Cable Address AASCU-Washington DC

My name is E. K. Fretwell and I am Chancellor of the University of North Carolina at Charlotte, one of the 16 campuses of the University of North Carolina System. A former college teacher I have also served as the President of State University of New York College at Buffalo, a University Dean at the City University of New York and as Assistant Commissioner for the Higher Education of New York State.

I served in such elected offices as Chair of the American Council on Education, President of American Association of State Colleges and Universities, Chair of the Board of the Carnegie Foundation for the

Advancement of Teaching, President of the Middle States Associat

of Colleges and Schools and President of the American Association for Higher Education.

I am pleased to have the opportunity to appear before this Subcommittee to testify on the needs for science, mathematics and technology education legislation.

I represent the 354 member institutions of the American Association of State Colleges and Universities (AASCU). With a combined enrollment of close to 2 1/2 million students the 354 state colleges and universities of AASCU enroll one out of five of. all baccaulaureate degree students in the country. Our institutions play a major role in our nation's science effort. Many students who ultimately pursue advanced degrees in scientific and technical fields received their basic undergraduate training at our institutions. A large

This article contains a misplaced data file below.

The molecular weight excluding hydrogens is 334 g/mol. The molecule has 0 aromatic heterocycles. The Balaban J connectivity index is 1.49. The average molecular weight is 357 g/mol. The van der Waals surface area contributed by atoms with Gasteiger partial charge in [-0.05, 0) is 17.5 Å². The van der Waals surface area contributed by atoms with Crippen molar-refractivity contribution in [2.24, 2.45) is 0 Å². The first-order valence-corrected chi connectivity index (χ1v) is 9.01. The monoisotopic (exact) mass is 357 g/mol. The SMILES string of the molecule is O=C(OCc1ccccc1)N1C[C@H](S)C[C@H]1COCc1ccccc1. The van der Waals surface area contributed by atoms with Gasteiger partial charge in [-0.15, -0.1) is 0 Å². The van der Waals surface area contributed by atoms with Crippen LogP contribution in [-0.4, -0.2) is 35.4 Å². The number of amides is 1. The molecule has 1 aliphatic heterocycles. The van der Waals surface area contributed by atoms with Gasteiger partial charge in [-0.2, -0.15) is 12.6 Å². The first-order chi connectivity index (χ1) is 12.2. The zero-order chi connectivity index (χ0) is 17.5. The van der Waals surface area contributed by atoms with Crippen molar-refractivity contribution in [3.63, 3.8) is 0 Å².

portion of the nation's future elementary and secondary school science and mathematics teachers are educated at AASCU colleges and universities.

These teachers must be able to communicate the knowledge and skills that

will enable youth to live in an increasingly complex and technologydependent society. AASCU institutions award close to one-fifth of the B. S. degrees in engineering annually and over one-third of the B.S.

degrees in computer and information sciences.

In addition, I am also speaking on behalf of the 21 associations who participated in the development of "Higher Education's Agenda in Science, Mathematics and Technology Education." These associations collectively include the over 3,000 degree granting american colleges and universities who will pay a major role in the economic revitalization and technogical advancement of this nation.

Current Nature of the Problem in Science Education

The current national crisis in science, mathematics and technology education is a threat to our future economic survival and military se

curity. The dimensions of the problem confronting our nation are broad.

For example,

o documented declines in student achievement in mathematics

and sciences. Average science and mathematics scores on
standardized college entrance tests have been dropping

steadily for 20 years;

o a serious shortage of qualified mathematics and science

teachers. During the 1970's the number of secondary

21-3900 - 83 - 25